When the moment to formally discuss proposals arrived, Japan and the Netherlands, the opposing figures to Estonia on behalf of the developed countries, finally delivered the much-requested clarity on their points. This morning’s elephant in the room, which the proposing nations redubbed “collaborative final vote”, was expanded upon. Reportedly, 25% of funds would be allocated to education, another analogous share to data security, and the remainder would be graciously distributed based on any countries’ needs, according to their terms. 

The fact remains that the funding state parties will still have final say, as rebutted by the developing countries.  

When confronted by reporters with the preoccupation that such proposals hinder collaboration between states, the Japanese delegation calmly asserted the opposite. They firmly believe that the proposed distribution of monetary aid operates on a common ground between the two fronts, who agree on the relevance of both education and data privacy. They acknowledged that the WHO’s current structure is based on equitable contributions, but they nonetheless desire a stronger voice. 

Pakistan and Nigeria acted as more neutral mediators between the two sides, although sources reported that the latter was more leaning towards Japan and the Netherlands’ front. A maverick player has also been Saudi Arabia, waving the potentiality of co-signing with the collaborative final vote resolution in exchange for veto privileges of its own.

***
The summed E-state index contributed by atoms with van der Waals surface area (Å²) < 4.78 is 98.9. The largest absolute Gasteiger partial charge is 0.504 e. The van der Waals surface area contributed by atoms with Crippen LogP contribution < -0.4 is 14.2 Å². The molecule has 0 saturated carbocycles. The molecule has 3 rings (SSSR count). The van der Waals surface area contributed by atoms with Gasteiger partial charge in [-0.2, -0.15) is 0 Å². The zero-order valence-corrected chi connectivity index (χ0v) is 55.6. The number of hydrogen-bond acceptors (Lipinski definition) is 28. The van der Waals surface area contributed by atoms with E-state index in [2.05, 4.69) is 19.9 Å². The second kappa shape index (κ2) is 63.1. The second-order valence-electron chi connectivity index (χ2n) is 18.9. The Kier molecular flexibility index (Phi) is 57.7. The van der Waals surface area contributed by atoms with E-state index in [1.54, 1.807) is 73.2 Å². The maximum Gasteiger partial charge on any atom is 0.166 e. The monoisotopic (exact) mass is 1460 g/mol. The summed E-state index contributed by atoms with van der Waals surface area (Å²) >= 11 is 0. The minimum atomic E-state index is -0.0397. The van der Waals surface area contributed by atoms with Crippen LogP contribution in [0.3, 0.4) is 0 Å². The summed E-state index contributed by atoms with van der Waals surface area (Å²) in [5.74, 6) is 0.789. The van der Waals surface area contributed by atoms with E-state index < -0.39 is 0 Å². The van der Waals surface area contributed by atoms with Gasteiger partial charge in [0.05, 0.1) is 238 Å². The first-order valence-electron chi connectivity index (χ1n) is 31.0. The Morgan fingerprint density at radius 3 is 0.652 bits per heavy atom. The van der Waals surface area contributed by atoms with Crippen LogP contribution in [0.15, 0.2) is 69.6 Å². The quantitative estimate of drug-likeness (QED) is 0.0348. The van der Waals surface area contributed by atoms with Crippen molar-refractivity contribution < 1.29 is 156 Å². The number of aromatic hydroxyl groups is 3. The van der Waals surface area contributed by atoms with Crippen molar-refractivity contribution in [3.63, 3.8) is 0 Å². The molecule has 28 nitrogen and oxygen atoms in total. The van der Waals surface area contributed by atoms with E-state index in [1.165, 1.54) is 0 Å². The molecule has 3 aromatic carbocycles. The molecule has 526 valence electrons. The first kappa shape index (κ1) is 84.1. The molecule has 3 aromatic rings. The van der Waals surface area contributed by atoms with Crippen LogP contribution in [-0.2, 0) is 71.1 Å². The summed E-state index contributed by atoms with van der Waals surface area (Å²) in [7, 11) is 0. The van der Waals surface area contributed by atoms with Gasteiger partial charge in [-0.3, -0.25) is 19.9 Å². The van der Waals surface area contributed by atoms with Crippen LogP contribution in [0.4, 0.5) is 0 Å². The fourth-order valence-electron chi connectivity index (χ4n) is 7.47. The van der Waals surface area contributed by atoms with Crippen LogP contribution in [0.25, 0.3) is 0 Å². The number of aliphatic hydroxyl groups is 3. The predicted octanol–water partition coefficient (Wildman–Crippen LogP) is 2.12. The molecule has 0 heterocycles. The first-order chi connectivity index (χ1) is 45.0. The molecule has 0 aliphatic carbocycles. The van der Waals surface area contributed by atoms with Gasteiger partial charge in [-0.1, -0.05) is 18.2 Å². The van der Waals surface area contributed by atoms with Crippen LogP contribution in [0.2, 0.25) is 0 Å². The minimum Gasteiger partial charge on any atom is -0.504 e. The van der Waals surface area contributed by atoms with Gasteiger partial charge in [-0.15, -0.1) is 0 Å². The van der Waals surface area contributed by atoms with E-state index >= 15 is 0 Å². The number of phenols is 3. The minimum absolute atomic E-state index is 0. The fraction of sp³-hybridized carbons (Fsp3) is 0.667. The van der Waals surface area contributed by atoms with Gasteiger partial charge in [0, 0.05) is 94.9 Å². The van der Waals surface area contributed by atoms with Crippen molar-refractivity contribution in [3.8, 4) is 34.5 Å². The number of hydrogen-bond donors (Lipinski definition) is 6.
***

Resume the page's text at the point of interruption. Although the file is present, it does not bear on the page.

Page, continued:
As the clock reached zero and everyone arose from their seats, eager to refuel in the cafeteria, the representative of China delivered an exclusive outlook on the deliberations to come. “There is definitely more consensus”, she heartened. The confidence with which she spoke was indicative of the prevailing sentiment among the first world countries that collaboration won’t be difficult to attain. 

Sources from Reuters have confirmed that, as of writing, the nations are still conflicting on the “collaborative final vote”, as the original issue of digital health technology slowly disappears in the rearview mirror. Upon further inquiry, a delegation has disclosed that Estonia’s front is grappling with a lack of signatures needed for their resolution, an issue that will only deepen if Saudi Arabia or Nigeria follows China’s suit and switches sides. 

As an onlooker, it is clear that the developed nation’s confidence is tainted with a dash of ingenuity, and nonchalance, in the face of a majority of nations in need who are attempting to diplomatically express their concerns for the future of their countries. The focus on retaining national sovereignty feels like an ego struggle next to the health and educational needs of the developing populations.

Overall, it’s difficult to overlook today’s worrying example of the economic divide that inhibits international unions such as the WHO’s, where privilege is tunneling the vision of the more developed nations, to the detriment of the urgent needs of the global south.

EuroMUN Committee: World Health Organization (WHO)